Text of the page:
Do not push but create a pull instead!

Sales And Marketing Are Not Interchangeable Terms – To Achieve Success You Must Understand Both!

When I sit down to discuss software needs with business owners I often notice a blurring of the line between marketing and sales. Don’t get me wrong, sales and marketing are very closely related. But it is important for anyone running a company to understand how they differ and how to approach both when it comes to business automation.

My favorite summary is: ‘Marketing brings people to the door, sales gets them through the door’. Marketing is responsible for bringing people to the door of you business. So making them aware of your existence. Letting them know that you may have a solution to their problem or a product they desire. Sales comes into play once they have initiated contact with your organization. Sales take someone who has come to your door over the threshold. So your sales team should use their skills to turn vaguely interested leads into paying customers.

Another way to look at it, is by the level of interaction involved. For example marketing has less interaction and tends to be more one sided. You run an ad in the paper which someone reads. At this stage there is no back and forth between you and the consumer. The sales stage tends to be more interactive. Calls, emails or even letters may be exchanged between leads and your sales team. Or they may sit down to a face to face meeting where the customer asks questions about the product and the sales representative answers those questions (in the hopes of closing a sale).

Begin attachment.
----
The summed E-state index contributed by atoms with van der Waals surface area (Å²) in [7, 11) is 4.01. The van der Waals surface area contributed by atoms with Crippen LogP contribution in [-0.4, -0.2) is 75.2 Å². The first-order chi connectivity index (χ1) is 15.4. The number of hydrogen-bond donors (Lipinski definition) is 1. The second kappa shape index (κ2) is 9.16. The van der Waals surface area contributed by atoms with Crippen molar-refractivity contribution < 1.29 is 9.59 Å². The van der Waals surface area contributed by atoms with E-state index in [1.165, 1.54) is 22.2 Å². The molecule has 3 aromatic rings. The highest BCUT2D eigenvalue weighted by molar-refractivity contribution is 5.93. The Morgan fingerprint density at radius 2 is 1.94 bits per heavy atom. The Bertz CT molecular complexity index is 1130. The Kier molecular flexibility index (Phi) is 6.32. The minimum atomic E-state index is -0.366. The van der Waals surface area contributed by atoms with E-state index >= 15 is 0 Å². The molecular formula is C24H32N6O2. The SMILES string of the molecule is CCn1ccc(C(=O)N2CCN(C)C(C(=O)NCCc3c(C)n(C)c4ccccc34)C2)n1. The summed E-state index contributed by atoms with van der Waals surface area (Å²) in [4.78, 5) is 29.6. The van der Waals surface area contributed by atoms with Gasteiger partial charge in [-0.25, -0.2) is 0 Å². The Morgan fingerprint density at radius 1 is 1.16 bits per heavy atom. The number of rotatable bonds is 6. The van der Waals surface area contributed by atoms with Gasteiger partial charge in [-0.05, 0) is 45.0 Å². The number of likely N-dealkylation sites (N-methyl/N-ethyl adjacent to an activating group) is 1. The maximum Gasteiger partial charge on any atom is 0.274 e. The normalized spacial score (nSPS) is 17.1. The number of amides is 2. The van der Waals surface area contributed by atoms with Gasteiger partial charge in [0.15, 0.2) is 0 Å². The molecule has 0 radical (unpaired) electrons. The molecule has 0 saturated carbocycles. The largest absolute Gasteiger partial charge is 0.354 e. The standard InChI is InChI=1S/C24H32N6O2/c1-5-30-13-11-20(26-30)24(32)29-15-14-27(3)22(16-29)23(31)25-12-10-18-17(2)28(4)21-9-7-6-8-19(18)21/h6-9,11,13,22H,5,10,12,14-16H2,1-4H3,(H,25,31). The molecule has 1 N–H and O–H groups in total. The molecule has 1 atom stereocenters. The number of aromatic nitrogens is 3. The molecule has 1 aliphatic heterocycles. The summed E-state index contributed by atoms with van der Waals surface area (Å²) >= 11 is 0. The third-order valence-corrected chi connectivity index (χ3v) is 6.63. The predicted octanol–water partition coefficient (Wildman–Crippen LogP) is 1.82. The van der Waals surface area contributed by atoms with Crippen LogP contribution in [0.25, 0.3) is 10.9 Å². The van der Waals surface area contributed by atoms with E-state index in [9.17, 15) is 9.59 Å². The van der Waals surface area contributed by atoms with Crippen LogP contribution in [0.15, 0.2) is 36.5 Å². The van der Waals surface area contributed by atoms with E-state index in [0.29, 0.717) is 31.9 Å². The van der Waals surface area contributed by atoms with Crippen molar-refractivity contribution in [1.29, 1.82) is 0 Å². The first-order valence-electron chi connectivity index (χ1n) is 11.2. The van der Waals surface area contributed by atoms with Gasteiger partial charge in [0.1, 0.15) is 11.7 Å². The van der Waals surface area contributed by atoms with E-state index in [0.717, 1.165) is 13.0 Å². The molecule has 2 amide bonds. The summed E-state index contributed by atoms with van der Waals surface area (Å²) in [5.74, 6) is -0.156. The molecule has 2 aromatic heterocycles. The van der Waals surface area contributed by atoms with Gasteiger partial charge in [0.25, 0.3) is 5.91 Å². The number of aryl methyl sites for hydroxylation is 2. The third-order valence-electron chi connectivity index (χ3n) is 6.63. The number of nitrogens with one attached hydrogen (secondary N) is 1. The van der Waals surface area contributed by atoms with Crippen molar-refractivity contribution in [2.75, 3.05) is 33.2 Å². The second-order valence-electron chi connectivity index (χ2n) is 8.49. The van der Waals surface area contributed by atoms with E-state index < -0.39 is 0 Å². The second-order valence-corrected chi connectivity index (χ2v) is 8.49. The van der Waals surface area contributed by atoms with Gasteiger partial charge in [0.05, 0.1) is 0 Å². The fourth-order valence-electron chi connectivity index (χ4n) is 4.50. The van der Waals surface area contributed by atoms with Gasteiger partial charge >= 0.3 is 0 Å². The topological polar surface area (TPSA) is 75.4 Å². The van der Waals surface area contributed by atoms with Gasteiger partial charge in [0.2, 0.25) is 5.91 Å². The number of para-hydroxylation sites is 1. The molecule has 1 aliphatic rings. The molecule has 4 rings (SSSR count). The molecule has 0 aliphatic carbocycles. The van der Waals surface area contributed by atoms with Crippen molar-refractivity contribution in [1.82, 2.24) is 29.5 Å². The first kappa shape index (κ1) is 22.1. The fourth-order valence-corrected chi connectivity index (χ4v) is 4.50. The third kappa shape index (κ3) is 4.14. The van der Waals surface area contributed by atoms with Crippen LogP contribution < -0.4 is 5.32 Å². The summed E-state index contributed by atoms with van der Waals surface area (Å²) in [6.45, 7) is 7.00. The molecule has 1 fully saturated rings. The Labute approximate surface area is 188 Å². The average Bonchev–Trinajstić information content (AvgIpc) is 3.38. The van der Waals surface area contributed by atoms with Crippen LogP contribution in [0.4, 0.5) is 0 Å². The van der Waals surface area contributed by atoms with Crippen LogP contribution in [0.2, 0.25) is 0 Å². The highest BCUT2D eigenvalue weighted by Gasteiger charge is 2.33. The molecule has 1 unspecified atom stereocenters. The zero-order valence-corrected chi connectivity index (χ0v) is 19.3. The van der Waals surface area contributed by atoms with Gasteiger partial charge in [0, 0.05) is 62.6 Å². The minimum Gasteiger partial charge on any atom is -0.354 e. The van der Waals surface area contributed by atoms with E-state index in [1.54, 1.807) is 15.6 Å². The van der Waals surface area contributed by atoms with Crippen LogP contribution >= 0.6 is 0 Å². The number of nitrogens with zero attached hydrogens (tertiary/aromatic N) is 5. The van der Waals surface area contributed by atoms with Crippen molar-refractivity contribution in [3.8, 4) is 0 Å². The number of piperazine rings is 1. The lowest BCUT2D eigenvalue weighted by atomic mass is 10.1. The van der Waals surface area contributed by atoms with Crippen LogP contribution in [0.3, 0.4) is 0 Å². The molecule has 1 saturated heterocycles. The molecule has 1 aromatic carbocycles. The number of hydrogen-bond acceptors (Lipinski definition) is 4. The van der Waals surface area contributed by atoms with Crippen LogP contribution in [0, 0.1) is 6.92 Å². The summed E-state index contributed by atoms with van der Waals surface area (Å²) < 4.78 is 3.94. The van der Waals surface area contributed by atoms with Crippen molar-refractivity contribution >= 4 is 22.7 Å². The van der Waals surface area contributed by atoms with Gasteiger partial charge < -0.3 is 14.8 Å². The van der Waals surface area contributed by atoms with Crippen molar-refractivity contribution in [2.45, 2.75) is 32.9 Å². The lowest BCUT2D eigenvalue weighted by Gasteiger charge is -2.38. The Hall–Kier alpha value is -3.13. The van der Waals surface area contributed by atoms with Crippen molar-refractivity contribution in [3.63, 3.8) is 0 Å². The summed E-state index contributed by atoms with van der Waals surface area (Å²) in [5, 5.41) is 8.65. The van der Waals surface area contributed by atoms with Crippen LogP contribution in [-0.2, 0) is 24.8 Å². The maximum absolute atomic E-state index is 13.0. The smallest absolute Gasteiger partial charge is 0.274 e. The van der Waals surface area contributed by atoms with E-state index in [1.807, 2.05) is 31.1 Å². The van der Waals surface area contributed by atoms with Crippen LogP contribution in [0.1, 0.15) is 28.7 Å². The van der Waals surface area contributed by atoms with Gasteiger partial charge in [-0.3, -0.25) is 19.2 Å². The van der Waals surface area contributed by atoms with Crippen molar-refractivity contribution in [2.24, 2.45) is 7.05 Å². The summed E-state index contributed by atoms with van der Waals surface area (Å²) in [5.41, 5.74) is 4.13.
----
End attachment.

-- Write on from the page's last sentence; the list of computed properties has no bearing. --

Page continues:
I think much of the confusion comes from situations where one of the processes is short or missing completely. For example you may send out a sales letter which contains an order form. While a portion of people will call your office for more information, quite a few recipients will just go ahead and fill out the order form. In this example there was no interaction but they still ended up coming ‘through the door’. So is it sales or marketing?

When I pose this question to business owners I often get a wide variety of answers. But I would argue that it is marketing. Sometimes your marketing will have a message sufficiently powerful to induce a sale without any sales interaction.

So why is this distinction important? If you want to have a successful business you must achieve a balance between marketing and sales. If you have a strong marketing department coupled with a poor salesmanship you will get plenty of leads but struggle to turn them into paying customers. On the flip side of the coin a strong sales team is useless if they don’t have enough new leads coming through to keep them busy. By understanding marketing and sales as separate activities you can identify where your weaknesses are and take action to bring your organization back into alignment.